This article is republished from The Conversation under a Creative Commons license. Read the original article.

View from The Hill: Scott Morrison announces mandatory self-isolation for all overseas arrivals and gives up shaking hands


Michelle Grattan, University of Canberra

Chief Medical Officer Brendan Murphy was still shaking hands on Sunday morning. But when that afternoon Scott Morrison announced the latest coronavirus measures, including compulsory self-isolation for overseas arrivals, the Prime Minister said he and other cabinet members wouldn’t be shaking hands anymore.

Only on Friday Morrison had been thrusting his hand at a notably wary Gladys Berejiklian.

Confusing signals.

On the other hand, this isn’t just a fast-moving situation, but one in which even experts have differing takes (the advice from the federal-state medical officers panel may be unanimous but it’s understood there are disputes in their deliberations), and politicians struggle with responses, even as they follow the medical recommendations. For example, the NSW government has appeared more forward-leaning than the feds.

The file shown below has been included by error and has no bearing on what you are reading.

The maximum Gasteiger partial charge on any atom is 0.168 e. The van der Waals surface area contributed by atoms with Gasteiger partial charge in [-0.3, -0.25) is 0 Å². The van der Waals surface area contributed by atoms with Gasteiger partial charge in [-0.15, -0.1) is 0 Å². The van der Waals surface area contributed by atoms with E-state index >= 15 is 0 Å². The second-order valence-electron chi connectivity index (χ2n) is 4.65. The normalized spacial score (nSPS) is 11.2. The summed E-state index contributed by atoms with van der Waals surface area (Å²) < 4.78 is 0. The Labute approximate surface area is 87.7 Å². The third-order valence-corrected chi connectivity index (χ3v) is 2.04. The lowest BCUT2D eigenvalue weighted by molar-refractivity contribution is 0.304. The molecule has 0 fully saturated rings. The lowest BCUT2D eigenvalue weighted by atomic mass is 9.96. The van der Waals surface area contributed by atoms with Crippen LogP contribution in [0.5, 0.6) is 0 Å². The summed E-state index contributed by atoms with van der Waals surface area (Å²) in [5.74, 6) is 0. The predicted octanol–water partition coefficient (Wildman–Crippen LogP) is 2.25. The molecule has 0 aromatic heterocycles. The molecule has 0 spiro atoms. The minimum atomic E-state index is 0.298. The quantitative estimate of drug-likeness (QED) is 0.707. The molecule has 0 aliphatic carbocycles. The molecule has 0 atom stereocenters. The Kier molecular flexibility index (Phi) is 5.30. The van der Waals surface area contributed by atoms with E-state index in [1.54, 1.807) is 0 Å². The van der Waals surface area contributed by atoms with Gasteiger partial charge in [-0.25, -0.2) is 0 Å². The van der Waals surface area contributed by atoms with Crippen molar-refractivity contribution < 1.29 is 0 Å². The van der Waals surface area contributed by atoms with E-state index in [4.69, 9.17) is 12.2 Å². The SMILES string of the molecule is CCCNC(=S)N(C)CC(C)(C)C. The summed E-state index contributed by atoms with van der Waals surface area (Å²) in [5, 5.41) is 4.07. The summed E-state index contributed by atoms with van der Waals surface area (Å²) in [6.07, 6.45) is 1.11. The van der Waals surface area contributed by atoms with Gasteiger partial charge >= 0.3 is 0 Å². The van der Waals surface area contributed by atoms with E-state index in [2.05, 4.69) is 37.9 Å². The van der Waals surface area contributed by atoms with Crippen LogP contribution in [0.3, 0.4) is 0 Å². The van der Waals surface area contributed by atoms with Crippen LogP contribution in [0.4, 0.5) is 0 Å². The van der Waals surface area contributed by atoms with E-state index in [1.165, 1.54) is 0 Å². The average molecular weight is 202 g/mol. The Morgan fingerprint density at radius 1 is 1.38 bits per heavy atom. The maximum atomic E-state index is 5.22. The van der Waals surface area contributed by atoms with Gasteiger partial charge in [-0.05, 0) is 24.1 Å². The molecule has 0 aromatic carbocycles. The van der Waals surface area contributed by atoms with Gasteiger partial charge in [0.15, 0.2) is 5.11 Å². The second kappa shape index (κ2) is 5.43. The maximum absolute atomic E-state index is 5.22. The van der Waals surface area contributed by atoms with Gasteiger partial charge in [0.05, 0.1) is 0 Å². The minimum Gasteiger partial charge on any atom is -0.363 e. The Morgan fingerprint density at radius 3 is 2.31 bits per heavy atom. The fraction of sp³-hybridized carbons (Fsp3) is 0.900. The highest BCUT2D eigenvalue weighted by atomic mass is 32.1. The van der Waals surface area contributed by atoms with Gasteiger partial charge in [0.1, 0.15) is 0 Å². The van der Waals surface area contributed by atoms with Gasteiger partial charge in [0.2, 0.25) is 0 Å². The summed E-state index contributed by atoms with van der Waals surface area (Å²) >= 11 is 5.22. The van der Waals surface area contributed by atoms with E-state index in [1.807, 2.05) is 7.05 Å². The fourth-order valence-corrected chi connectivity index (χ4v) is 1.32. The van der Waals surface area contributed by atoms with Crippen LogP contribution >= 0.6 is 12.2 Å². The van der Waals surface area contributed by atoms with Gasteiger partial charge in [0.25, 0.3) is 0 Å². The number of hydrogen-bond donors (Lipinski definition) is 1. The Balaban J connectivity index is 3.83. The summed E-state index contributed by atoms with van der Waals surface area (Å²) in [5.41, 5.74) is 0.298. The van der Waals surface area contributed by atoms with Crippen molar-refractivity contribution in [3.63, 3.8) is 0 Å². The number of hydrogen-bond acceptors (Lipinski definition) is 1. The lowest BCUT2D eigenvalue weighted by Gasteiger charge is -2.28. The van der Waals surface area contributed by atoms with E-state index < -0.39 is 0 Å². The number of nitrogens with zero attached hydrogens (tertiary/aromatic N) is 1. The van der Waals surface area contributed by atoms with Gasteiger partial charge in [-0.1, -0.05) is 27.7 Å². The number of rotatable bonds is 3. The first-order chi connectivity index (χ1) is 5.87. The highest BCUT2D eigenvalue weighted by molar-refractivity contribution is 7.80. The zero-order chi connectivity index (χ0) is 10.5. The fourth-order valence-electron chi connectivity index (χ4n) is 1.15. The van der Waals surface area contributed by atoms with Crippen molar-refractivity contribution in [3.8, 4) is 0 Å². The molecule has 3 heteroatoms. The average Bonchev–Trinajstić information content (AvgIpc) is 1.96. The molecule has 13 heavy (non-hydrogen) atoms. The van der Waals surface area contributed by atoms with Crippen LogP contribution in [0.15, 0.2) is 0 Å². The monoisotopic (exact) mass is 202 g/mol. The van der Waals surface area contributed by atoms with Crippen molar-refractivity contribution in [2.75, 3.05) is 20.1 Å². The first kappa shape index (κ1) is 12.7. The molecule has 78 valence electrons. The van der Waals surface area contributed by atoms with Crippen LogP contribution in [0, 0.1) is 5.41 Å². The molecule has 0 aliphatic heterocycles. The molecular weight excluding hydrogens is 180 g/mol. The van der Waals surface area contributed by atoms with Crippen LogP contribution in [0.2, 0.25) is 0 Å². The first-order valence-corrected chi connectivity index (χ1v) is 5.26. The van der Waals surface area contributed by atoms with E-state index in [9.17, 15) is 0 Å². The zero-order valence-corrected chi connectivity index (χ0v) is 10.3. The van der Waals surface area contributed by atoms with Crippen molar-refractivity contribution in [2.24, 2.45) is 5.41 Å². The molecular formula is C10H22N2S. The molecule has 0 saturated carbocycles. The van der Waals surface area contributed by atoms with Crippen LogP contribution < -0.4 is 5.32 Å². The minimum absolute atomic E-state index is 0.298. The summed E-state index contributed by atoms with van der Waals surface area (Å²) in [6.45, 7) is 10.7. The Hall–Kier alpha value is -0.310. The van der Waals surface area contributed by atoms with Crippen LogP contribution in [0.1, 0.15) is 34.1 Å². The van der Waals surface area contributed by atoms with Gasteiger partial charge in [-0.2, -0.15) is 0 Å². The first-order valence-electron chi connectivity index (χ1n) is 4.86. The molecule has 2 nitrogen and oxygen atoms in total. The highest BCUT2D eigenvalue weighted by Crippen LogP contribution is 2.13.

While members of the public understandably seek certainty, on some fronts there will be no absolutes, just scales of assessment, probability, and risk.

That’s not to say the federal government should not have been clearer at times, and its mass media advertising campaign, which started at the weekend, was inexplicably slow to materialise.

The Australian tally of cases approached 300 and the death toll rose to five at the weekend. Only history will show definitely whether Murphy and the government are right in their claims Australia is keeping “ahead of the curve”, or the critics vindicated in arguing it is behind it.

Morrison in particular has wanted to put the most optimistic gloss on things, not least because he hoped to minimise economic disruption. Despite the constant flow of news conferences over recent weeks, the government avoided dwelling on how bad things could get.




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By Sunday Morrison’s tone had changed. He had a graph to illustrate the need to flatten the curve of infection to enable the health system (notably the intensive care facilities) to cope. “Slowing the spread, you free up the beds,” he said.